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There are several references on the web about using the CSS3 translate3d directive to force hardware acceleration on some mobile devices (iPhone, etc). However while most of these go into great detail about translate3d none that I have found explain exactly how to use it. I therefore find myself wandering if I have implemented it correctly, since my animations are still a little stuttery. My questions are:

1: Do you apply it to the element (which is created dynamically) you are going to be animating (slide in's, etc) or do you just apply it globally to the body element for instance?

2: Is it better to apply style rules to the element programatically when the element is being created dynamically, or is it better to create a css rule (a class for instance) and apply the rule to the element (Is there some form of precompilation that happens or performance gain?)

3: Are there any other tricks I can exploit to get a silky smooth user experience? Either quick wins or convoluted workarounds?


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2 Answers 2

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1) I honestly have no idea :P I'd go for applying transitions to the element only.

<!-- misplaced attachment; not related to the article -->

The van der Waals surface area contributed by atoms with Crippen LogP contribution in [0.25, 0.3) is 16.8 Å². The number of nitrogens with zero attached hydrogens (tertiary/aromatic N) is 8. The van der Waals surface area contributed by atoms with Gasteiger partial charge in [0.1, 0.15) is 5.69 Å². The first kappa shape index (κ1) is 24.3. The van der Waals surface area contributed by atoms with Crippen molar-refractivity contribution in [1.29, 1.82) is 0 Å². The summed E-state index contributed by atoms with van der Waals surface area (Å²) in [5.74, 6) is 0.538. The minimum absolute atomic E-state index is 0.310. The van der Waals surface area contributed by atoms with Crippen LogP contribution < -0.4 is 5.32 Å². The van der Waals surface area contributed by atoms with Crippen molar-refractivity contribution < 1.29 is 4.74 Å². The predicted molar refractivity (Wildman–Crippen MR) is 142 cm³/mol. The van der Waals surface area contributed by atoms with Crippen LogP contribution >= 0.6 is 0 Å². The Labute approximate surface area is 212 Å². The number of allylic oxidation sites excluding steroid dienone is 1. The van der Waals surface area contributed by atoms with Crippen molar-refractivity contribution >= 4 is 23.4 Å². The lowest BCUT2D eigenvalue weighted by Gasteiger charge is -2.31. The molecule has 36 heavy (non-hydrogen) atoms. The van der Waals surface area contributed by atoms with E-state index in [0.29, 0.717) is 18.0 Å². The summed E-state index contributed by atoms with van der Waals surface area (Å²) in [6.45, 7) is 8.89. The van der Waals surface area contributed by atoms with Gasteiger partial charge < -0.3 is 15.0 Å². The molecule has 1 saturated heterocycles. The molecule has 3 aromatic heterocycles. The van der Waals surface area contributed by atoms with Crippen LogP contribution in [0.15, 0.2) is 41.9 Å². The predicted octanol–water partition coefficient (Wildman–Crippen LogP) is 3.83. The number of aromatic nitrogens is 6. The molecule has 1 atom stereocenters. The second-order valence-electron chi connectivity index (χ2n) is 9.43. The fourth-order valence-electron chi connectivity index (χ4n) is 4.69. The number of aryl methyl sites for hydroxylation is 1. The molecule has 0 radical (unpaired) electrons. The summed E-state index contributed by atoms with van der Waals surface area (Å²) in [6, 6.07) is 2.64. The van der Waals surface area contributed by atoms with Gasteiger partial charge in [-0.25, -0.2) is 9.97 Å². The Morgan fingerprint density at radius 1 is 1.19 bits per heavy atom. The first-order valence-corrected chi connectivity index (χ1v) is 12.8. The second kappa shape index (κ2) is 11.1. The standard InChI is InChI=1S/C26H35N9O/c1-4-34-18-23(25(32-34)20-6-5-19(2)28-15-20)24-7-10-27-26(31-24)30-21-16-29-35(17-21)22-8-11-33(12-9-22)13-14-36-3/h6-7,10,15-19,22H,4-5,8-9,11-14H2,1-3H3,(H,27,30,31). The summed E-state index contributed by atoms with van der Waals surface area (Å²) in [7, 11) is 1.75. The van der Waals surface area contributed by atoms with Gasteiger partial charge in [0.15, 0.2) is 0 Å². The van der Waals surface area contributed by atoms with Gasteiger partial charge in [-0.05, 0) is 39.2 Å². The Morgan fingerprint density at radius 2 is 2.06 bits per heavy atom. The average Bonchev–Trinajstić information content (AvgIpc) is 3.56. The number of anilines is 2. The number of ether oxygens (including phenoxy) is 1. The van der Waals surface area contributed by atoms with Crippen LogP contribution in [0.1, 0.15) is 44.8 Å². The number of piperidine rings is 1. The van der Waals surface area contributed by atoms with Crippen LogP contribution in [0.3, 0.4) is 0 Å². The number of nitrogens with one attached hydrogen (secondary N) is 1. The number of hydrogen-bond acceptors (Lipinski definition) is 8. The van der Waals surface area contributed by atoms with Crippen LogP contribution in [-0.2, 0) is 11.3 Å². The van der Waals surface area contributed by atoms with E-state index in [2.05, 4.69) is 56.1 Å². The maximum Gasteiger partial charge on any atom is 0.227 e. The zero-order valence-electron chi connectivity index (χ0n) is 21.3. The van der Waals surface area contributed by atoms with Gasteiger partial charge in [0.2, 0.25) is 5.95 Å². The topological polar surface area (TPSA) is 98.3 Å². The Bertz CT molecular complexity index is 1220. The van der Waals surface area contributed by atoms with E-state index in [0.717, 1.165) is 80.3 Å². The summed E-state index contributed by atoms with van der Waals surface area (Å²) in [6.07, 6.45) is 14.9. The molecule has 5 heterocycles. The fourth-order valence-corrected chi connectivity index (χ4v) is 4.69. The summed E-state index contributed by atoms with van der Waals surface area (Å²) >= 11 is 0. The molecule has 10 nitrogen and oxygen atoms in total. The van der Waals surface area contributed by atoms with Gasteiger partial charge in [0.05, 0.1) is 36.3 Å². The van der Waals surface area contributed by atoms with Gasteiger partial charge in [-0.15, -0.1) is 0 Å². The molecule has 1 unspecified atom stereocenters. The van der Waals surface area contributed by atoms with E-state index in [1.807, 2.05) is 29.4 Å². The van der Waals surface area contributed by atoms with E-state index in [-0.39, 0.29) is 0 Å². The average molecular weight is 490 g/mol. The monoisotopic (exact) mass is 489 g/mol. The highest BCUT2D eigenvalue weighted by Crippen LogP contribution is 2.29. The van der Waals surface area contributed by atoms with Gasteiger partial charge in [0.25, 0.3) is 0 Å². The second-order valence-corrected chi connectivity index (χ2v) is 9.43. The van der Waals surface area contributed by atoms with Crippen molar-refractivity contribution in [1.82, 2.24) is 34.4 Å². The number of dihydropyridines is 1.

2) It's faster to change classes instead of applying style rules. Source: http://www.quirksmode.org/dom/classchange.html Also, you keep style and behavior separated. Most recent versions of Desktop Opera behave like other browsers as well. I have no idea about mobile browsers though.

3) For technical optimizations check yslow and pagespeed firefox addons. There is a compilation of most recommendations here: http://developer.yahoo.com/performance/rules.html

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-webkit-transform: translate3d(0, 0, 0);

If you apply this css property to any elements, It will force the device to use hardware acceleration. I have apply it to solve rendering issues on Ipad2 like "blank gaps"

I have say that applying this is really heavy for the device, so, you can make your app crash. My advice; use this trick, if you apply it to few elements.


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